A silent killer: the impact of a changing climate on health

 

climate change ice

(UN Environment, 2019)

This article was exclusively written for the Sting by Ms Kim van Daalen, a prospective Public Health master student at Cambridge University, currently living in the Netherlands. She is affiliated to the International Federation of Medical Students Associations (IFMSA). However, the opinions expressed in this piece belong strictly to the writer and do not necessarily reflect IFMSA’s view on the topic, nor The European Sting’s one.

 

The last decades, the political debate about climate change has remarkedly increased, as did, unfortunately, the urgency of this matter. After the announcement of America’s withdrawal from the Paris Agreement, the debate has heated up over the last couple weeks. Terms as emission, greenhouse gas effect, deforestation, climate justice and energy efficiency enter the debate on a daily basis.

Even more fundamental in this debate are the two terms; ‘’mitigation’’, any human intervention to reduce the human impact on the climate system, and ‘’adaptation’’, adjustment or preparation of natural human systems to a new or changing environment. But what about ‘’health‘’? Is the term ‘’health’’ mentioned at all? Should ‘’health’’ even be mentioned in climate change debates?

The answer is simple; yes, ‘’health’’ should be mentioned. Every year thousands of people are killed by extreme weather events, while the physical and psychological health of millions is undermined. Yet in the current climate debates, health is still being treated as a peripheral despite its overarching relevance to many central issues.

This was perfectly reflected during my presence at the United Nations Climate Change Conference, where the question I did receive most was ‘’ But how is health related to climate change ? ’’. This while we, as medical students and future health care professionals worldwide, have already seen the effects of this silent killer on our current health system. Rising sea-levels, extreme heat waves, flooding and droughts, hurricanes, degraded air quality, disease migration, they all affect indirectly or directly the physical and psychological wellbeing of human worldwide.

Moreover, infectious disease as malaria, meningitis, dengue fever and diarrhoea are  taking a heavy toll on the human population. And their virulence is highly sensitive to climate conditions, meaning that virulence will increase as climate change results in increasing temperatures and humidity.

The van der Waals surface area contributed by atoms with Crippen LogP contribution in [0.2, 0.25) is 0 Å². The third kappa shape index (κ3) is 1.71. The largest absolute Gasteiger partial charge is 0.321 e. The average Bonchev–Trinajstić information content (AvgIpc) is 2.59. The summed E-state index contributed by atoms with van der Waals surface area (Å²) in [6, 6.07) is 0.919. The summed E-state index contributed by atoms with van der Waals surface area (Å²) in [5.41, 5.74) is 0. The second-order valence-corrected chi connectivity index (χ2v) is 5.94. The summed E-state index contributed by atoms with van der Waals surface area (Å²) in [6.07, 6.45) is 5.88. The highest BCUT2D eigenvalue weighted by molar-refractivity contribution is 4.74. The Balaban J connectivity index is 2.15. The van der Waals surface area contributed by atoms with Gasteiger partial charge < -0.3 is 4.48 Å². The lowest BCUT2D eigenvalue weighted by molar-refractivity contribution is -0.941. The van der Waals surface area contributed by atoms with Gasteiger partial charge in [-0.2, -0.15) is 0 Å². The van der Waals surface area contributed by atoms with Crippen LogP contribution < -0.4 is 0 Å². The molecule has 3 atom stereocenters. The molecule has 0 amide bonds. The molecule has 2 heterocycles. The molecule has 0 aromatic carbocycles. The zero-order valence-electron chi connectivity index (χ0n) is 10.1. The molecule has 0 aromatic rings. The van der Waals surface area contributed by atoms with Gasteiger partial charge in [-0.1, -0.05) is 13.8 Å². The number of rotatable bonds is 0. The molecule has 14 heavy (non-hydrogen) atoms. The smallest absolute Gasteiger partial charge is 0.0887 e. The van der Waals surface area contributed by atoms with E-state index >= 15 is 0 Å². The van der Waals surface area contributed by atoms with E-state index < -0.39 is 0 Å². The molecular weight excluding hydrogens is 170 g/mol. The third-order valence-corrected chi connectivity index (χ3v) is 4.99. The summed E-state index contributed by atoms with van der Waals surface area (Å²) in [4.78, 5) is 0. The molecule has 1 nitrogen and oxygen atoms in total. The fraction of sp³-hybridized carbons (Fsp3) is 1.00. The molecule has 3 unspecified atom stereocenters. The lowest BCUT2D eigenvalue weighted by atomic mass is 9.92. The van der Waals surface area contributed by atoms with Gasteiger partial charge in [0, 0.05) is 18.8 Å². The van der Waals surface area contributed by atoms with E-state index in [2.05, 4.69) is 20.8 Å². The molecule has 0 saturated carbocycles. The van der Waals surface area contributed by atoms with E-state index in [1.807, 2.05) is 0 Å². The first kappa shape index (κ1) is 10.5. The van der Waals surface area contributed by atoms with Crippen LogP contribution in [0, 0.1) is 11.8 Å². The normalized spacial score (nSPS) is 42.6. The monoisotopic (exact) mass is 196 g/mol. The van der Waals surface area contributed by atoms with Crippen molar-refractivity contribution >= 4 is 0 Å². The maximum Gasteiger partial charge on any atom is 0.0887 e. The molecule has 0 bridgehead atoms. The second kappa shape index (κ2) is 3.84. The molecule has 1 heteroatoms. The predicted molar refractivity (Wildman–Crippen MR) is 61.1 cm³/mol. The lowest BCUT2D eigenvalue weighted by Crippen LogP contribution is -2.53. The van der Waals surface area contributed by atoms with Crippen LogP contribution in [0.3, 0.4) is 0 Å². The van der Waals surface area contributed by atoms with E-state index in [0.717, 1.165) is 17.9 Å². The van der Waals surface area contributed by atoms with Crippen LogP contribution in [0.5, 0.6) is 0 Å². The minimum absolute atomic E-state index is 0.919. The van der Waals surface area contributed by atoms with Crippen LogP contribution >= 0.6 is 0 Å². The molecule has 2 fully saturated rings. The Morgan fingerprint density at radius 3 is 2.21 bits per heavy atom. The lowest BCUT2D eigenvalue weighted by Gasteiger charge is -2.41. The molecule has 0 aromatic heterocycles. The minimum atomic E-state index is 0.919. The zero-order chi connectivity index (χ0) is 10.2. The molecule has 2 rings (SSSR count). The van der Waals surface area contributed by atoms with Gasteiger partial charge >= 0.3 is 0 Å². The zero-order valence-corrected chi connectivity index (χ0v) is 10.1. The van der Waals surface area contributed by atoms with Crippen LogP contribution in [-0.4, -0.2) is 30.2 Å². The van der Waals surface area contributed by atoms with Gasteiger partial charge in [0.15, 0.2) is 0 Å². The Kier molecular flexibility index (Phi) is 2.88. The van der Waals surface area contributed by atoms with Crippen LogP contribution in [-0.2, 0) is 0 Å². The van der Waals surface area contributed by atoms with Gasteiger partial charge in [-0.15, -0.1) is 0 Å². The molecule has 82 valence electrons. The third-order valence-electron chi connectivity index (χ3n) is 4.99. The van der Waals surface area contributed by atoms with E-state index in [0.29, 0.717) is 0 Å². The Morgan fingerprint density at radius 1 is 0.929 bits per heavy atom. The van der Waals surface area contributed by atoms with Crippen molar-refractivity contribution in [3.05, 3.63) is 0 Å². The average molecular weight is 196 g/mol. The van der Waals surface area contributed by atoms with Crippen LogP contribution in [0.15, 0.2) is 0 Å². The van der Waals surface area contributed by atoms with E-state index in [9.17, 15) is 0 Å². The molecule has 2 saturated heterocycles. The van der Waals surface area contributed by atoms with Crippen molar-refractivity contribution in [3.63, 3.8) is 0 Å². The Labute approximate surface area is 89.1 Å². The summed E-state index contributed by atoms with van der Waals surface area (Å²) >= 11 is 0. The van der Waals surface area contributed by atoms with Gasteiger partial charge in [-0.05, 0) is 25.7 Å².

Climate change will affect the health of every individual and community, but certain population groups, as among others, aboriginal people, socially disadvantages people and seniors are most vulnerable and will have to cope with higher health risks. All in all, the present health consequences of climate change are severe and will increase over the next generations.

However, mitigating and adapting to climate change can protect health in the future while preventing death and illness now by recognizing the opportunities for health co-benefits in mitigation and adaptation strategies.

Expected co-benefits are for example; decreasing greenhouse gas emission resulting in cleaner, smog-free air and less respiratory disease, increased active transport reducing cardiovascular disease and obesity, sustainable diets resulting in lower rates of cancer and other disease and early warning systems for disease outbreaks protecting populations’ health against spreading infectious disease.

For such adaptation and mitigation strategies to be effective for health it is important to understand the climate change health impact and its implications as well as monitoring adequately the effectiveness of interventions. Thus, although the health impacts might be severe, there are solutions in mitigation and adaptation strategies.

So while the clock is ticking and the debate is proceeding, it is time to recognize health in climate change negotiations and integrate health in mitigation and adaptation policies.

About the author

Kim graduated her bachelor Cum Laude and is now a prospective Public Health student at Cambridge University, United Kingdom. She is the National Public Health Officer of IFMSA-The Netherlands, coordinating the Standing Committee on Public Health in the Netherlands. Kim  is highly interested in research, global health, climate change and politics. She deeply believes in interdisciplinary collaboration and tries to broaden her horizon beyond her own field of expertise, as she followed several interdisciplinary honours programmes. Next to IFMSA she has been part of other non-profit organizations and this year she founded the Peoples Climate March in Amsterdam.

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